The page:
'Order ahead' mobile option draws food orders - and some woes

For some time now, restaurant chains have been adding mobile order-ahead options, betting they'd be popular with their customers. But even they were caught off guard with just how big of a hit the technology is turning out to be.

TGI Fridays mixed up orders, and Starbucks struggled with overcrowding that scared off regular walk-in-and-pay customers. And that's likely just the beginning for a technology that's now really starting to catch on.

Researcher Crone Consulting estimates that in five years, half of all sales at quick-service chains will be placed digitally before the customer ever steps on the premises. Today, less than 10 per cent of these companies offer the mobile order-ahead feature.

So swift is the growth of the technology that chains are having to rethink the way they do business, from putting a guy at the front door to greet customers to adding extra grab-and-go parking spaces. Pizza Hut is retooling its app to include order histories and suggest popular sizes to speed up the process.

Fast-food chain Chick-fil-A already delivers orders kerbside at about a third of its locations, and is studying whether to let customers grab their grub using drive-through lanes.

Even mom-and-pop joints are jumping in: Eastman Egg, which runs three sandwich shops in Chicago and saw its monthly order-head sales rise 180 per cent in December from a year earlier, is installing separate pick-up stations for mobile orders. "Product, process and people have to be re-engineered to pull this off," says Mr Richard Crone, chief executive officer of the California-based consultancy.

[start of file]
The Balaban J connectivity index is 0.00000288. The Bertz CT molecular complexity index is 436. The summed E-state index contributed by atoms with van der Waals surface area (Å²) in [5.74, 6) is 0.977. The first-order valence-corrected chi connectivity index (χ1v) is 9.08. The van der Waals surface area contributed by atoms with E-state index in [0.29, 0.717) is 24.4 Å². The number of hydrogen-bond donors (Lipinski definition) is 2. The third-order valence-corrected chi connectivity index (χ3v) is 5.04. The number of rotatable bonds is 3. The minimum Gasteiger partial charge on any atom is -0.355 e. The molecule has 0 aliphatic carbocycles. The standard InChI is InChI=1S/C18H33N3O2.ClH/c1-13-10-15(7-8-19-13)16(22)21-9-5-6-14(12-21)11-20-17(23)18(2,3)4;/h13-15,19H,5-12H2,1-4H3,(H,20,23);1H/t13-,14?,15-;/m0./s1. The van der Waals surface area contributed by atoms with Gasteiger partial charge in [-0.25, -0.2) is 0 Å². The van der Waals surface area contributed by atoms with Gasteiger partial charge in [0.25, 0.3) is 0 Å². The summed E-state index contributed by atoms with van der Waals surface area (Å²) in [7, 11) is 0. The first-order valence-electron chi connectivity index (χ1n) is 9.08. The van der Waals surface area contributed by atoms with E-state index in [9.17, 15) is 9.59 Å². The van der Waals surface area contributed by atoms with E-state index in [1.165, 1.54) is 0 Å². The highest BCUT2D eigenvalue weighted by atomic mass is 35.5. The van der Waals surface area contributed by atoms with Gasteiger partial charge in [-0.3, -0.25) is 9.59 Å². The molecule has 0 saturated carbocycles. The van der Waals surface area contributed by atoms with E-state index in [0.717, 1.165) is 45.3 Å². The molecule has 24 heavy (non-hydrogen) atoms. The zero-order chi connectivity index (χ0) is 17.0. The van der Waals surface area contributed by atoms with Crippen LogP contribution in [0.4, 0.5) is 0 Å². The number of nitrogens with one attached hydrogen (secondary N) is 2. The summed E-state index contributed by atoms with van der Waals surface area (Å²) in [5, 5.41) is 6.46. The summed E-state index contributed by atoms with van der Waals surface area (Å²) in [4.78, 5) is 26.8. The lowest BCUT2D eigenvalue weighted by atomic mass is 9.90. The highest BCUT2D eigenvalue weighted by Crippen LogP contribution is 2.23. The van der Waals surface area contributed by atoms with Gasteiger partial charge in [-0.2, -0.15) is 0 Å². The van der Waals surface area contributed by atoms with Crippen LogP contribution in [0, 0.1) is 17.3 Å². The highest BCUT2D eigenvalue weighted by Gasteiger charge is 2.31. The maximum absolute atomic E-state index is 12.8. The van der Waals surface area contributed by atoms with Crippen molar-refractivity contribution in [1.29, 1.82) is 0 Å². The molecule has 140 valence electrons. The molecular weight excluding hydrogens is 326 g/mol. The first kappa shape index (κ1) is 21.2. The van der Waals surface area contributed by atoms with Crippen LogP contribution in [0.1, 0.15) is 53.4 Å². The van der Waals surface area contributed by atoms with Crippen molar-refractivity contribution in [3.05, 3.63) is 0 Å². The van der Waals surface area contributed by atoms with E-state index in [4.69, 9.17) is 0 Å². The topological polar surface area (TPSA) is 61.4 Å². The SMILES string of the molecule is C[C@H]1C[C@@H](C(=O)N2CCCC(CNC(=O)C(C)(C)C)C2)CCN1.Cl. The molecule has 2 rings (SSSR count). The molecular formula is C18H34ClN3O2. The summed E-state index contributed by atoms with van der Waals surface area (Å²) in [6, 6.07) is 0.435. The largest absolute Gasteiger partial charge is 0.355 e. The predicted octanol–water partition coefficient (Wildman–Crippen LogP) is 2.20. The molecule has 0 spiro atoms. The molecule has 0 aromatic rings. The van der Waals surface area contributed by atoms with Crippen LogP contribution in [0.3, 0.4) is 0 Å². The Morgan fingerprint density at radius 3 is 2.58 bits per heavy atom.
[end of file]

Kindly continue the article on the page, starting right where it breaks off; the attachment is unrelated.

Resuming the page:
Researcher Crone Consulting estimates that in five years, half of all sales at quick-service chains will be placed digitally before the customer ever steps on the premises. Today, less than 10 per cent of these companies offer the mobile order-ahead feature.

Order-ahead features can boost a store's capacity by 30 per cent, and if companies don't get it right, "we could see a bunch of stores actually going out of business".

Starbucks, an early pioneer of the technology, figured out the downside of not being prepared after it introduced the feature nationwide in late 2015. Order-ahead customers flooded some stores, making it look like lines were extra long.

Last quarter, mobile orders represented at least 20 per cent of sales during peak traffic times at nearly 1,200 Starbucks stores. A year ago, only 13 of the company's coffee houses could make that claim. Order-ahead apps drove 7 per cent of all transactions in the last quarter, double the figure a year earlier.

As walk-in customers look at the number of people hovering around the counter, it "might create a signal to them that they will have to wait to do their transaction", Mr Kevin Johnson, who will take over as Starbucks CEO next month, said on the company's quarterly earnings call on Jan 26. Outgoing CEO Howard Schultz added: "We're now laser-focused on fixing this problem."

The coffee chain's fixes include adding text-message notifications to alert customers when a mobile order is ready and hiring more baristas to ease congestion.

Adding headcount helped TGI Fridays overcome its rocky start, too. After launching the feature in September, some restaurants angered customers by mixing up to-go orders and digital sales, which now account for about 7 per cent of all orders.

The casual-dining chain hired a person at each location whose sole job it is to manage those orders by personally shepherding the food from kitchen to host stand, said vice-president of strategy and brand Sherif Mityas. The company is also experimenting with kerbside delivery and may make over its parking spaces to include two dedicated spots.

Moe's Southwest Grill is testing a second burrito-making line in some stores. Workers there would just handle digital, catering and delivery orders. At Moe's, digital orders are growing at about 20 per cent a year, said Mr Bruce Schroder, president of the fast-casual chain. "The guest wants convenience... quality and... efficiency," he said.

WASHINGTON POST

A version of this article appeared in the print edition of The Straits Times on March 14, 2017, with the headline ''Order ahead' mobile option draws food orders - and some woes'. Print Edition | Subscribe